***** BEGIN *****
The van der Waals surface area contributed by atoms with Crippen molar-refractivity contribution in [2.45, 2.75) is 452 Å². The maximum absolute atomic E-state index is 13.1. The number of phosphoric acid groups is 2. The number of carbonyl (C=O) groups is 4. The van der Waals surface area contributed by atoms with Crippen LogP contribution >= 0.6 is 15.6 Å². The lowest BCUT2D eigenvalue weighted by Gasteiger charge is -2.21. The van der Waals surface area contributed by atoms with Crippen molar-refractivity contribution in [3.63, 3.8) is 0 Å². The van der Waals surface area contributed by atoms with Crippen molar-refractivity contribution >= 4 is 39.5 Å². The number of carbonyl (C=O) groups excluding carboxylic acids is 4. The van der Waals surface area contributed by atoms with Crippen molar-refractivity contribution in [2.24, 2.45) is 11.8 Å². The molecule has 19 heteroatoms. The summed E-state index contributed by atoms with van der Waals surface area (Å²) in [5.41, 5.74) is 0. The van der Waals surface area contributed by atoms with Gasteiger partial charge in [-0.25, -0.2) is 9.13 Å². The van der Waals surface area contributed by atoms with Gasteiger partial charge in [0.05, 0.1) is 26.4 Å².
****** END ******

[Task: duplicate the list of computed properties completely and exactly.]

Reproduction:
The van der Waals surface area contributed by atoms with Crippen molar-refractivity contribution in [2.45, 2.75) is 452 Å². The maximum absolute atomic E-state index is 13.1. The number of phosphoric acid groups is 2. The number of carbonyl (C=O) groups is 4. The van der Waals surface area contributed by atoms with Crippen LogP contribution >= 0.6 is 15.6 Å². The lowest BCUT2D eigenvalue weighted by Gasteiger charge is -2.21. The van der Waals surface area contributed by atoms with Crippen molar-refractivity contribution in [3.63, 3.8) is 0 Å². The van der Waals surface area contributed by atoms with Crippen molar-refractivity contribution >= 4 is 39.5 Å². The number of carbonyl (C=O) groups excluding carboxylic acids is 4. The van der Waals surface area contributed by atoms with Crippen molar-refractivity contribution in [2.24, 2.45) is 11.8 Å². The molecule has 19 heteroatoms. The summed E-state index contributed by atoms with van der Waals surface area (Å²) in [5.41, 5.74) is 0. The van der Waals surface area contributed by atoms with Gasteiger partial charge in [-0.25, -0.2) is 9.13 Å². The van der Waals surface area contributed by atoms with Gasteiger partial charge in [0.05, 0.1) is 26.4 Å².